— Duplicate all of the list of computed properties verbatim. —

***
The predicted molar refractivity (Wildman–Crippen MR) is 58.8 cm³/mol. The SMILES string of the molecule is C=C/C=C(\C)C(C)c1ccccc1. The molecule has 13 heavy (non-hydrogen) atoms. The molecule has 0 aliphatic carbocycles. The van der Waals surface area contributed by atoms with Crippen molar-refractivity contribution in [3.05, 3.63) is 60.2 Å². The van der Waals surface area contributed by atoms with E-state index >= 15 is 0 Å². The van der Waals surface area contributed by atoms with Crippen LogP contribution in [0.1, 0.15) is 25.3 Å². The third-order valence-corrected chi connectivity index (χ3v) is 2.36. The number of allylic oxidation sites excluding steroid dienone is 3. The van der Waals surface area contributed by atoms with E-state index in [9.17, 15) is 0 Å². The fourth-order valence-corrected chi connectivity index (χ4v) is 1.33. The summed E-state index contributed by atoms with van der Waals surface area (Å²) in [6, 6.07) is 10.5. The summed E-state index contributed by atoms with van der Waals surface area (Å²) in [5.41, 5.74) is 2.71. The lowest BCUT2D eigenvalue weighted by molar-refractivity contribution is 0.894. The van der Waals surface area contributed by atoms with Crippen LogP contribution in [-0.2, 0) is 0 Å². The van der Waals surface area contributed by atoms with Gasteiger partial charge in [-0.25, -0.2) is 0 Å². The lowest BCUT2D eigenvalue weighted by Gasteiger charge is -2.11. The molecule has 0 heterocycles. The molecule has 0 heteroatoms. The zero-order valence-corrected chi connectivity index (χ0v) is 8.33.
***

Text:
The predicted molar refractivity (Wildman–Crippen MR) is 58.8 cm³/mol. The SMILES string of the molecule is C=C/C=C(\C)C(C)c1ccccc1. The molecule has 13 heavy (non-hydrogen) atoms. The molecule has 0 aliphatic carbocycles. The van der Waals surface area contributed by atoms with Crippen molar-refractivity contribution in [3.05, 3.63) is 60.2 Å². The van der Waals surface area contributed by atoms with E-state index >= 15 is 0 Å². The van der Waals surface area contributed by atoms with Crippen LogP contribution in [0.1, 0.15) is 25.3 Å². The third-order valence-corrected chi connectivity index (χ3v) is 2.36. The number of allylic oxidation sites excluding steroid dienone is 3. The van der Waals surface area contributed by atoms with E-state index in [9.17, 15) is 0 Å². The fourth-order valence-corrected chi connectivity index (χ4v) is 1.33. The summed E-state index contributed by atoms with van der Waals surface area (Å²) in [6, 6.07) is 10.5. The summed E-state index contributed by atoms with van der Waals surface area (Å²) in [5.41, 5.74) is 2.71. The lowest BCUT2D eigenvalue weighted by molar-refractivity contribution is 0.894. The van der Waals surface area contributed by atoms with Crippen LogP contribution in [-0.2, 0) is 0 Å². The van der Waals surface area contributed by atoms with Gasteiger partial charge in [-0.25, -0.2) is 0 Å². The lowest BCUT2D eigenvalue weighted by Gasteiger charge is -2.11. The molecule has 0 heterocycles. The molecule has 0 heteroatoms. The zero-order valence-corrected chi connectivity index (χ0v) is 8.33.